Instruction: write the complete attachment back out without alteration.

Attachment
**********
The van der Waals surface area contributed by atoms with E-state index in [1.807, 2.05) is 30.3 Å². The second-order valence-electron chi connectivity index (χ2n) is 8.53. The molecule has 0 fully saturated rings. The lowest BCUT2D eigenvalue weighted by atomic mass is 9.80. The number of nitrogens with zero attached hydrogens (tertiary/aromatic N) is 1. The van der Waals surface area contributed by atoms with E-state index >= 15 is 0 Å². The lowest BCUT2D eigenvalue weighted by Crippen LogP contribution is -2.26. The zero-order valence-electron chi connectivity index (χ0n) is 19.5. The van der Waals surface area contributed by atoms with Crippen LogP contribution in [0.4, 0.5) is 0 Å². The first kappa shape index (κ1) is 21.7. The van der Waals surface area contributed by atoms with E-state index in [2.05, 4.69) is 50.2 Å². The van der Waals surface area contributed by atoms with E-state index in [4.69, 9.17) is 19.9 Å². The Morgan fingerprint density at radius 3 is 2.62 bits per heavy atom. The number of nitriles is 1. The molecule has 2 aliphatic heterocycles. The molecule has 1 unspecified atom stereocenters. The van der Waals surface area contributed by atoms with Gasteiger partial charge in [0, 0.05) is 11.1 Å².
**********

The van der Waals surface area contributed by atoms with E-state index in [1.807, 2.05) is 30.3 Å². The second-order valence-electron chi connectivity index (χ2n) is 8.53. The molecule has 0 fully saturated rings. The lowest BCUT2D eigenvalue weighted by atomic mass is 9.80. The number of nitrogens with zero attached hydrogens (tertiary/aromatic N) is 1. The van der Waals surface area contributed by atoms with E-state index >= 15 is 0 Å². The lowest BCUT2D eigenvalue weighted by Crippen LogP contribution is -2.26. The zero-order valence-electron chi connectivity index (χ0n) is 19.5. The van der Waals surface area contributed by atoms with Crippen LogP contribution in [0.4, 0.5) is 0 Å². The first kappa shape index (κ1) is 21.7. The van der Waals surface area contributed by atoms with E-state index in [2.05, 4.69) is 50.2 Å². The van der Waals surface area contributed by atoms with E-state index in [4.69, 9.17) is 19.9 Å². The Morgan fingerprint density at radius 3 is 2.62 bits per heavy atom. The number of nitriles is 1. The molecule has 2 aliphatic heterocycles. The molecule has 1 unspecified atom stereocenters. The van der Waals surface area contributed by atoms with Gasteiger partial charge in [0, 0.05) is 11.1 Å².